By Sandra Quinn

Today (September 10) marks World Suicide Prevention Day and there is a global movement, particularly online, towards raising awareness about suicide, self-harm and depression and providing information about the help that is available.

In the time it would take you to read the last sentence just four times, one person somewhere in the world will have taken their own life.

According to the World Health Organisation, approximately 800,000 die by suicide each year – this equates to one person every 40 seconds.

When a loved one dies by suicide, there are common things you hear like ‘They seemed fine’, ‘I don’t understand, they were always smiling’, ‘I used to follow their social media and it looked like their life was perfect’.

This is where the lines between the online perception of someone and their actual life become blurred and where mental health awareness has a role to play.

In a world where people spend a significant percentage of their time on social media, it is important to remember a few key points;

  • Liking, Sharing, Retweeting, or viewing a post on social media does not equate to human contact. Sometimes you feel as if you have reached out because you have clicked the love heart or shared a sentiment. If you think someone is struggling, the click of a button simply won’t help. You need to reach out, speak to them, sit with them and listen to their worries. Just one hour of your time and attention could mean so much to them in their time of need.
  • What you see online does not necessarily represent a real-life scenario. Sometimes people feel as if they have to over-compensate while online and so they will spend an hour taking that perfect picture of their cup of coffee, being careful to filter out the clutter behind it and not show their true feelings or state of mind – they are using social media to filter out reality. While their coffee mug post might say they are ready for the day, they may in fact be about to throw out that coffee, crawl back into bed and escape the world for the day.
  • Don’t judge a book by a cover. Keyboard warriors are a scourge of the modern online world. People seem to think it’s ok to say something hurtful, mean or cruel, just because it’s online and they feel invincible. So, remember, if you wouldn’t say it to someone’s face, then don’t say it online.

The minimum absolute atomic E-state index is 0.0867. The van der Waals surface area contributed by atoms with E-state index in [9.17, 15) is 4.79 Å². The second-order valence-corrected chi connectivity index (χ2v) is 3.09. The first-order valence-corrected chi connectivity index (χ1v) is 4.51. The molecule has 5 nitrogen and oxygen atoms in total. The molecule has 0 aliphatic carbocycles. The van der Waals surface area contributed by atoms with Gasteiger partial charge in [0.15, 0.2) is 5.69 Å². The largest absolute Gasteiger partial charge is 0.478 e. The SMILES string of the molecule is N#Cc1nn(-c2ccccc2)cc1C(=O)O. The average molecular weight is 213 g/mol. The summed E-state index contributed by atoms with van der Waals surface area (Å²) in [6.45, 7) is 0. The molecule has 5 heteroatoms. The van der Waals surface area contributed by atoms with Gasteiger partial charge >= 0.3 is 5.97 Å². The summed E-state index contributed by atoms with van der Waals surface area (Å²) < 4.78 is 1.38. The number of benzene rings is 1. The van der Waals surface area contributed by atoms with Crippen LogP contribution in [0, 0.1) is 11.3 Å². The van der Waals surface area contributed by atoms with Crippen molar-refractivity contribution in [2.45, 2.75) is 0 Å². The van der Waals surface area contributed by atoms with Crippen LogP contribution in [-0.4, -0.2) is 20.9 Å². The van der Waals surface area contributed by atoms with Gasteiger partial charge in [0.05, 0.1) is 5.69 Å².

• If a loved one or someone you know is posting a lot of pictures, videos and quotes on social media about how great life is, but you haven’t actually seen that person in a long time and they have been avoiding meeting up, perhaps drop in on them, say hello and take the time to have a face-to-face conversation. If someone is struggling with their mental health, it can be hard to reach out, admit there is a problem and ask for help.

If you know someone who might be considering suicide;

  • Watch out for warning signs, such as the person threatening to kill themselves or saying nobody would miss them if they were gone. They may be actively looking for tools with which to take their own life or giving away valued possessions or seeming carefree, as they prepare to say goodbye.
  • Find a good time and a quiet place to have an open and honest conversation about how they are feeling and let them know you are there to listen.
  • Encourage them to seek help and offer to accompany them to an appointment.
  • If you think they are in immediate danger, do not leave them aone and contact the emergency services.

If you feel like life is not worth living;

  • You may be feeling worthless, like there is no point to life. You cannot imagine a solution other than suicide and imagine death as a relief and you do not understand why you are feeling this way.
  • Remember that you are not alone, many others have felt how you feel now and are alive today. Talking about thoughts of sucide can help you feel better.
  • You can get better and there are people who can help.
  • Talk to a trusted family member, friend or health professional.
  • If you feel like taking your own life, contact the emergency services or a crisis line.

Remember, it’s ok not to feel ok. There is help available and even talking to a stranger can help to relieve the burden of what you have been carrying around.

Suicide is not the answer – friends, family, colleagues or health professionals are there to help. Remember that you are not alone.